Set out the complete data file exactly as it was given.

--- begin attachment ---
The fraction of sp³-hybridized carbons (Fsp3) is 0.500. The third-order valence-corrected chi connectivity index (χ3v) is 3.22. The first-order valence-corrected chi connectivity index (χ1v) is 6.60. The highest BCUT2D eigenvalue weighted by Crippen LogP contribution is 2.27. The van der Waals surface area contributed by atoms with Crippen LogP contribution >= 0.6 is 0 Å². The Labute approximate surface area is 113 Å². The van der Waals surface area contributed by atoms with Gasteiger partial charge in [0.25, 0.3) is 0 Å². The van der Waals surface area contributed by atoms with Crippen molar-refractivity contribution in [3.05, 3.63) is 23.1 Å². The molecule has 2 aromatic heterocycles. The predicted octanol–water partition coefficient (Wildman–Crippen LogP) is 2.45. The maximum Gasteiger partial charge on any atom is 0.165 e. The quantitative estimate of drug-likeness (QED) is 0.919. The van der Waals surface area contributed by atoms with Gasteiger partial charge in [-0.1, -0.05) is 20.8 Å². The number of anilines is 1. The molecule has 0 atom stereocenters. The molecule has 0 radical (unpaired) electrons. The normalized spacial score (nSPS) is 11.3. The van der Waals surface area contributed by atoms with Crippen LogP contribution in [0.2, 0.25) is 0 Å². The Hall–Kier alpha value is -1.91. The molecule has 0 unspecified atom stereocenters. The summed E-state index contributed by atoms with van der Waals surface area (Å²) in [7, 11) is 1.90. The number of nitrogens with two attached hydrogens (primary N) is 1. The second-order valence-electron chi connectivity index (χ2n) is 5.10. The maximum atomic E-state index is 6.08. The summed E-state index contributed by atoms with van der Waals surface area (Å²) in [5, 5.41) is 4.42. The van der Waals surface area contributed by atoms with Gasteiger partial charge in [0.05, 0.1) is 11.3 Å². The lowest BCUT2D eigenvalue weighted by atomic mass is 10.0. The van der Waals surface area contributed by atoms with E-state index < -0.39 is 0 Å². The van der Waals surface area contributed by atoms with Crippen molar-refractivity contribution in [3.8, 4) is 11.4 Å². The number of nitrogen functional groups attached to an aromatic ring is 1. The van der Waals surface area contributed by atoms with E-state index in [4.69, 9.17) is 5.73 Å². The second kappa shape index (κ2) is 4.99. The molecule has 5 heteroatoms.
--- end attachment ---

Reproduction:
The fraction of sp³-hybridized carbons (Fsp3) is 0.500. The third-order valence-corrected chi connectivity index (χ3v) is 3.22. The first-order valence-corrected chi connectivity index (χ1v) is 6.60. The highest BCUT2D eigenvalue weighted by Crippen LogP contribution is 2.27. The van der Waals surface area contributed by atoms with Crippen LogP contribution >= 0.6 is 0 Å². The Labute approximate surface area is 113 Å². The van der Waals surface area contributed by atoms with Gasteiger partial charge in [0.25, 0.3) is 0 Å². The van der Waals surface area contributed by atoms with Crippen molar-refractivity contribution in [3.05, 3.63) is 23.1 Å². The molecule has 2 aromatic heterocycles. The predicted octanol–water partition coefficient (Wildman–Crippen LogP) is 2.45. The maximum Gasteiger partial charge on any atom is 0.165 e. The quantitative estimate of drug-likeness (QED) is 0.919. The van der Waals surface area contributed by atoms with Gasteiger partial charge in [-0.1, -0.05) is 20.8 Å². The number of anilines is 1. The molecule has 0 atom stereocenters. The molecule has 0 radical (unpaired) electrons. The normalized spacial score (nSPS) is 11.3. The van der Waals surface area contributed by atoms with Crippen LogP contribution in [0.2, 0.25) is 0 Å². The Hall–Kier alpha value is -1.91. The molecule has 0 unspecified atom stereocenters. The summed E-state index contributed by atoms with van der Waals surface area (Å²) in [7, 11) is 1.90. The number of nitrogens with two attached hydrogens (primary N) is 1. The second-order valence-electron chi connectivity index (χ2n) is 5.10. The maximum atomic E-state index is 6.08. The summed E-state index contributed by atoms with van der Waals surface area (Å²) in [5, 5.41) is 4.42. The van der Waals surface area contributed by atoms with Gasteiger partial charge in [0.05, 0.1) is 11.3 Å². The lowest BCUT2D eigenvalue weighted by atomic mass is 10.0. The van der Waals surface area contributed by atoms with E-state index < -0.39 is 0 Å². The van der Waals surface area contributed by atoms with Crippen molar-refractivity contribution in [3.8, 4) is 11.4 Å². The number of nitrogen functional groups attached to an aromatic ring is 1. The van der Waals surface area contributed by atoms with E-state index in [4.69, 9.17) is 5.73 Å². The second kappa shape index (κ2) is 4.99. The molecule has 5 heteroatoms.